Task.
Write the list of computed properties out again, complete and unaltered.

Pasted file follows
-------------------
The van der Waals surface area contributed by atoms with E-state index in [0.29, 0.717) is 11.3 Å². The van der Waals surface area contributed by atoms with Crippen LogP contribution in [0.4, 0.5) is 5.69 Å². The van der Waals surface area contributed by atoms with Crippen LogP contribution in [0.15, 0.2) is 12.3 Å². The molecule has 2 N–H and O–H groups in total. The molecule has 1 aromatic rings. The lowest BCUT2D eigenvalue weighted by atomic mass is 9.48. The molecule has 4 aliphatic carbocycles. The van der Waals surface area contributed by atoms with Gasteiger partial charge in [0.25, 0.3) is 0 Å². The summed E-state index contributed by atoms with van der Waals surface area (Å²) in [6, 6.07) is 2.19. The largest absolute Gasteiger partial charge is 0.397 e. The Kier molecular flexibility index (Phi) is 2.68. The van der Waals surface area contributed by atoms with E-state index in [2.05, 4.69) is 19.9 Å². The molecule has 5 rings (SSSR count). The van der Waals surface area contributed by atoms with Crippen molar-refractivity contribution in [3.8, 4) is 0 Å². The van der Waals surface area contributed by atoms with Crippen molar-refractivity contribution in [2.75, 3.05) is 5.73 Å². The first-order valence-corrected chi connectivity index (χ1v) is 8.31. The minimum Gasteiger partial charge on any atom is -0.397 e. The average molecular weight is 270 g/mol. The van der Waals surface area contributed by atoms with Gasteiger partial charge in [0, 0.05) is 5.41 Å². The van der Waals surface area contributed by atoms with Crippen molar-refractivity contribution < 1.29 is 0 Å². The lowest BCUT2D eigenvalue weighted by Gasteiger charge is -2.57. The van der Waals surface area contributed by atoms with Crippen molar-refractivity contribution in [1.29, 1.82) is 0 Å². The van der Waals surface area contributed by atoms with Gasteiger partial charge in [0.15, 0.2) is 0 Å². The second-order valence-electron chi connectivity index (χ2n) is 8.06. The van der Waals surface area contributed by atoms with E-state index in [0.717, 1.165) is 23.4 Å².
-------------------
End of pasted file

The van der Waals surface area contributed by atoms with E-state index in [0.29, 0.717) is 11.3 Å². The van der Waals surface area contributed by atoms with Crippen LogP contribution in [0.4, 0.5) is 5.69 Å². The van der Waals surface area contributed by atoms with Crippen LogP contribution in [0.15, 0.2) is 12.3 Å². The molecule has 2 N–H and O–H groups in total. The molecule has 1 aromatic rings. The lowest BCUT2D eigenvalue weighted by atomic mass is 9.48. The molecule has 4 aliphatic carbocycles. The van der Waals surface area contributed by atoms with Gasteiger partial charge in [0.25, 0.3) is 0 Å². The summed E-state index contributed by atoms with van der Waals surface area (Å²) in [6, 6.07) is 2.19. The largest absolute Gasteiger partial charge is 0.397 e. The Kier molecular flexibility index (Phi) is 2.68. The van der Waals surface area contributed by atoms with E-state index in [2.05, 4.69) is 19.9 Å². The molecule has 5 rings (SSSR count). The van der Waals surface area contributed by atoms with Crippen molar-refractivity contribution in [3.8, 4) is 0 Å². The van der Waals surface area contributed by atoms with Crippen molar-refractivity contribution in [2.75, 3.05) is 5.73 Å². The first-order valence-corrected chi connectivity index (χ1v) is 8.31. The minimum Gasteiger partial charge on any atom is -0.397 e. The average molecular weight is 270 g/mol. The van der Waals surface area contributed by atoms with Gasteiger partial charge in [0, 0.05) is 5.41 Å². The van der Waals surface area contributed by atoms with Crippen molar-refractivity contribution < 1.29 is 0 Å². The lowest BCUT2D eigenvalue weighted by Gasteiger charge is -2.57. The van der Waals surface area contributed by atoms with Crippen molar-refractivity contribution in [1.29, 1.82) is 0 Å². The van der Waals surface area contributed by atoms with Gasteiger partial charge in [0.15, 0.2) is 0 Å². The second-order valence-electron chi connectivity index (χ2n) is 8.06. The van der Waals surface area contributed by atoms with E-state index in [0.717, 1.165) is 23.4 Å².